Coase theorem

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The Coase theorem states that if property rights are well-defined and transaction costs (costs of negotiating) are zero, then the most efficient or Pareto optimal economic activity will occur regardless of who initially owns the property rights. Negotiation and market transactions will ensure optimal allocation of property.

This simple theorem, first published in a 1960 paper[1] by Ronald Coase who won the Nobel Prize for Economics in 1991, has powerful implications for economics, law, politics, and even Christianity. The theorem supports conservative interpretations of the Chicago School of Economics.

The implications in law are that the best a judge can do for the economy as a whole is to minimize transaction costs, such as bureaucracy. Court decisions that impose additional procedural obligations, such as Goldberg v. Kelly (1969), can only detract from overall wealth and efficient economic behavior. The Coase theorem implicitly holds that many of the legal attempts to improve the economy are illusory, because there is no way to improve over the combination of clear legal entitlements and no government interference.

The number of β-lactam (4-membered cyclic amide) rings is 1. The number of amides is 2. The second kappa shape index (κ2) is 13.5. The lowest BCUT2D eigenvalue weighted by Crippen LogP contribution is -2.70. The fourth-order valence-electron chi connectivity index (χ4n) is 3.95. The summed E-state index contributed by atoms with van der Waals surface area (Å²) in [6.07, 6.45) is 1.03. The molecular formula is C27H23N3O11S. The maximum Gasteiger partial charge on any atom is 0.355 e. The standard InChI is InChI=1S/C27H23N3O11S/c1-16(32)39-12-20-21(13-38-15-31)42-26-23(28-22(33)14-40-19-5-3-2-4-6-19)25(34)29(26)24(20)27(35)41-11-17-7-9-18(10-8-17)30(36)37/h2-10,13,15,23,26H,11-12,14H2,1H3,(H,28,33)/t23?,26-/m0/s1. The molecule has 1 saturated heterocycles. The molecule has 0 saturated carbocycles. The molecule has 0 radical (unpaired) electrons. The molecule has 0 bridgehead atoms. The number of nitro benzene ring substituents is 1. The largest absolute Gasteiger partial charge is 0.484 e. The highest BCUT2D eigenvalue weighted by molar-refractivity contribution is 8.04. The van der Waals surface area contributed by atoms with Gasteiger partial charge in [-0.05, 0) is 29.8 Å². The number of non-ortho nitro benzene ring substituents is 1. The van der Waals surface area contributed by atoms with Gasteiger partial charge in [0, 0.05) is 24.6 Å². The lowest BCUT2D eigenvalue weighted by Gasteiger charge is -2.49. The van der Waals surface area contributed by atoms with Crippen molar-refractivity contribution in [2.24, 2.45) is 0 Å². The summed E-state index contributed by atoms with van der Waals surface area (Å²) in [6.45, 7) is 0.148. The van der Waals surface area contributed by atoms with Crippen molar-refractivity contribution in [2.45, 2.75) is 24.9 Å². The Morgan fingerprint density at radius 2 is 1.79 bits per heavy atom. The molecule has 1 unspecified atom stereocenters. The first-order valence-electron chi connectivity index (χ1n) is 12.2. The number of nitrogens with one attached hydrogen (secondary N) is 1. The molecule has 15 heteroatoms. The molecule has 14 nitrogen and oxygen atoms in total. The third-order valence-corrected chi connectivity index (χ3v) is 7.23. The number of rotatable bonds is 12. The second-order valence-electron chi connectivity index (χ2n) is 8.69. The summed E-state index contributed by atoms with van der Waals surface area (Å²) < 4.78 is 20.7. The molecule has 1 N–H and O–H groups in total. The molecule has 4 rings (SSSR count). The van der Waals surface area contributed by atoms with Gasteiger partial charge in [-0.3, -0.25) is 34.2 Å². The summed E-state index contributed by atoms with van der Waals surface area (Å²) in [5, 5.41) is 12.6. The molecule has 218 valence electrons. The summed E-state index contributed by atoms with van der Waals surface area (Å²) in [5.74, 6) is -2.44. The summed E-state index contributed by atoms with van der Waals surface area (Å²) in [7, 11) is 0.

The implication in economics is that governments must intervene to lower transaction costs where feasible.

The implications in politics are that, in a free society, it is almost irrelevant who has wealth and who does not with respect to economic activity. Useful or desired economic activity will occur regardless of who owns property or wealth. A list of the wealthiest individuals (Forbes 500) is meaningless, as wealth will flow to efficient activity regardless of who controls the money.

A basis for this theorem can be found in the Parable of the Talents. One's faith and pleasing of God does not depend how the talents are divided. The person given two talents pleases the master just as much as the person given five talents.


  1. Ronald H. Coase, “The Problem of Social Cost,” 3 J. Law & Econ. 1 (1960)